A particularly complex and important task is that of prediction—such as assessing the patient’s risk level based on the diagnosis, determining the progression rate of the disease. Researchers are trying to develop AI tools capable of making such predictions. For example, in one study, researchers managed to train an AI to analyze CT images and determine in advance which patients were at risk of developing lung cancer, between 1–6 years before the disease onset. The researchers found that the algorithm identifies characteristics known to be early indicators of lung cancer. In breast cancer  too, there are early indicators that can help predict a high risk of developing breast cancer in the future.

However, medical information does not come only in the form of diagnostic images, but also as indices from blood tests, such as blood glucose levels and red blood cell counts; as genetic information extracted from DNA tests; as types and quantities of different bacteria in our intestines, identified using microbiome tests, and more. In a study by the Israeli health maintenance organization (HMO), ‘Clalit’, researchers developed a predictive model that identifies patients at increased risk of developing chronic kidney failure within a few years. Research is under way for developing predictions for additional conditions, such as cardiovascular diseases and diabetes.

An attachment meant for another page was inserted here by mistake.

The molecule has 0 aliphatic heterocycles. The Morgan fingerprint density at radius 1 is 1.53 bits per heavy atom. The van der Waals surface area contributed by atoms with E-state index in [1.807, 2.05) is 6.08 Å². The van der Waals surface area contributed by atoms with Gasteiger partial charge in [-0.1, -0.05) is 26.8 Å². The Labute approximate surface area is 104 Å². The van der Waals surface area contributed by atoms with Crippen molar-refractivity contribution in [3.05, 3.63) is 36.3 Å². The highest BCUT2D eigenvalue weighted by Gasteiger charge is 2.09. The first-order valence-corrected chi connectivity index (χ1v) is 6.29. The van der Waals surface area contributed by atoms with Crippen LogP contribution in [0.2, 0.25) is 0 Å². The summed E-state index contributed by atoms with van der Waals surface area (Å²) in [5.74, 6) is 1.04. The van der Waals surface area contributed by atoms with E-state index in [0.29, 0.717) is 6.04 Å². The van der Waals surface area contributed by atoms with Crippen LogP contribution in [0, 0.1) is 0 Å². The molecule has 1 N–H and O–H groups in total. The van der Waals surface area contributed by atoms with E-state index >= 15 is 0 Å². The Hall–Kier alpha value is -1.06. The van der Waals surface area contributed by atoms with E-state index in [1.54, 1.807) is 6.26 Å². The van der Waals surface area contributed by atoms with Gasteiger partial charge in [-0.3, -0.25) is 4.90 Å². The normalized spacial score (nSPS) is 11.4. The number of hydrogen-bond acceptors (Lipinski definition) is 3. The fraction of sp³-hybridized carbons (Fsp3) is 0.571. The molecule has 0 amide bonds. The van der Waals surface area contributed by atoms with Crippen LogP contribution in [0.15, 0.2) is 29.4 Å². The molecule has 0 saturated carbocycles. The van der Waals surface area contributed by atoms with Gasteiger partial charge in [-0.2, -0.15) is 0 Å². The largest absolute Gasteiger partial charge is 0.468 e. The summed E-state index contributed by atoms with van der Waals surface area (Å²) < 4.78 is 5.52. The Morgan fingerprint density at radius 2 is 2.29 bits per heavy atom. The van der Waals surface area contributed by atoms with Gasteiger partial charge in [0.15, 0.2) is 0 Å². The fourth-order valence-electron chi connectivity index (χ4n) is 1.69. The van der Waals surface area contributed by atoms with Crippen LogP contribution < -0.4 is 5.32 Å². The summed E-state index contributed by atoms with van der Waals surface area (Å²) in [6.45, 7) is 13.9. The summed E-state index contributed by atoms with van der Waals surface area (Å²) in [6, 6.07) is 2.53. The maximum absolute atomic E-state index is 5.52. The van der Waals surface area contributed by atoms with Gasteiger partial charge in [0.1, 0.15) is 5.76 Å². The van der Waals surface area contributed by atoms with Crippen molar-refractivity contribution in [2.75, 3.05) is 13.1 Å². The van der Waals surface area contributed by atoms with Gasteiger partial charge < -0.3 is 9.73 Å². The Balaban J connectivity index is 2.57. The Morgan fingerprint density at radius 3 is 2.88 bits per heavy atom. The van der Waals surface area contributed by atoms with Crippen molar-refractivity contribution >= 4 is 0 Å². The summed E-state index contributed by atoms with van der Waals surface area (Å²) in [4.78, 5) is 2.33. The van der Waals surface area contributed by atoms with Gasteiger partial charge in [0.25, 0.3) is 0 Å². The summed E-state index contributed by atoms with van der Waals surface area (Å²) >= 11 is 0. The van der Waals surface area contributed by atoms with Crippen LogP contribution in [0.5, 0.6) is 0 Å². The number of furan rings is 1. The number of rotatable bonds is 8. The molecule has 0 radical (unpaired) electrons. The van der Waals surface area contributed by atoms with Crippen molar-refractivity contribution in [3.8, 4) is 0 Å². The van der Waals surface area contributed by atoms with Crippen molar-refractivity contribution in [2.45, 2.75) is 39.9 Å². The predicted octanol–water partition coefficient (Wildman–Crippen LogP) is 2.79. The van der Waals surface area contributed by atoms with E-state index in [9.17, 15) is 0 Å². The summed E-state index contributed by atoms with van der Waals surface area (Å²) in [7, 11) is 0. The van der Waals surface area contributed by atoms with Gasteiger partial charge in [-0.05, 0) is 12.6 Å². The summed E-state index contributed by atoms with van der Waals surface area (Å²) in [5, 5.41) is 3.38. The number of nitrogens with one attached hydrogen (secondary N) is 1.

The significance of such tools is profound: they could potentially provide us with advance warning of diseases that a particular patient may suffer from, allowing for better preparation, preventive measures, and as effective treatment as possible. Nevertheless, it is essential to note that advance prediction is mainly relevant for diseases that develop slowly and gradually. This limitation narrows the range of diseases for which these tools hold relevance.


An automated gaming machine offering a range of “predictions” for the future, pulls one randomly when activated. In contrast, a successful prediction model provides us with a much better prediction than a random guess. A Zoltar fortune teller machine | Darryl Brooks, Shutterstock



A Complex Puzzle

The more technology advances, the more factors we are able to measure in the patient’s body with a higher level of accuracy. While it is difficult for humans to grasp the relationship between numerous variables, a machine is indifferent to the number of different variables it handles. Various studies utilize computational capabilities to analyze large amounts of diverse data, identifying complex relationships that hint at different health conditions. For example, certain studies have found a link between characteristics of the retina, which can be identified in images, and kidney disease, cardiac conditions and Alzheimer’s disease.